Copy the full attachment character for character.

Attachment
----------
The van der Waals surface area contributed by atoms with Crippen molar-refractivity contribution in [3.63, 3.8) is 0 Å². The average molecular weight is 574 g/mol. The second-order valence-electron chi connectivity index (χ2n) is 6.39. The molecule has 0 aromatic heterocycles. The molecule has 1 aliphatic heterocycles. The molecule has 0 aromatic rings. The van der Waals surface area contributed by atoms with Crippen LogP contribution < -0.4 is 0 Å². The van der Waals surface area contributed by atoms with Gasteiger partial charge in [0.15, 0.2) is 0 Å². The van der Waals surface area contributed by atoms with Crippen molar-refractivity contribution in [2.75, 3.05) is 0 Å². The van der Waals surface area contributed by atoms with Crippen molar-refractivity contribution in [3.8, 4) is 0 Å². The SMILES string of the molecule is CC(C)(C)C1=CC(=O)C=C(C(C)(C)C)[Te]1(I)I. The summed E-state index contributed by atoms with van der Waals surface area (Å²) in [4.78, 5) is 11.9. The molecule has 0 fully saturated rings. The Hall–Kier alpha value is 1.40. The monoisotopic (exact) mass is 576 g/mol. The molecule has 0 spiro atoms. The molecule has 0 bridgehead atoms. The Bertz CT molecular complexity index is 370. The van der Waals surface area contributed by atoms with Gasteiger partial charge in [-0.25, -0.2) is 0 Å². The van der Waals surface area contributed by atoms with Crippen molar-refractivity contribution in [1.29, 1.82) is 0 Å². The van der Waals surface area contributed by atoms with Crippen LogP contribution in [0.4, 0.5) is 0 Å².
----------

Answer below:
The van der Waals surface area contributed by atoms with Crippen molar-refractivity contribution in [3.63, 3.8) is 0 Å². The average molecular weight is 574 g/mol. The second-order valence-electron chi connectivity index (χ2n) is 6.39. The molecule has 0 aromatic heterocycles. The molecule has 1 aliphatic heterocycles. The molecule has 0 aromatic rings. The van der Waals surface area contributed by atoms with Crippen LogP contribution < -0.4 is 0 Å². The van der Waals surface area contributed by atoms with Gasteiger partial charge in [0.15, 0.2) is 0 Å². The van der Waals surface area contributed by atoms with Crippen molar-refractivity contribution in [2.75, 3.05) is 0 Å². The van der Waals surface area contributed by atoms with Crippen molar-refractivity contribution in [3.8, 4) is 0 Å². The SMILES string of the molecule is CC(C)(C)C1=CC(=O)C=C(C(C)(C)C)[Te]1(I)I. The summed E-state index contributed by atoms with van der Waals surface area (Å²) in [4.78, 5) is 11.9. The molecule has 0 fully saturated rings. The Hall–Kier alpha value is 1.40. The monoisotopic (exact) mass is 576 g/mol. The molecule has 0 spiro atoms. The molecule has 0 bridgehead atoms. The Bertz CT molecular complexity index is 370. The van der Waals surface area contributed by atoms with Gasteiger partial charge in [-0.25, -0.2) is 0 Å². The van der Waals surface area contributed by atoms with Crippen molar-refractivity contribution in [1.29, 1.82) is 0 Å². The van der Waals surface area contributed by atoms with Crippen LogP contribution in [0.4, 0.5) is 0 Å².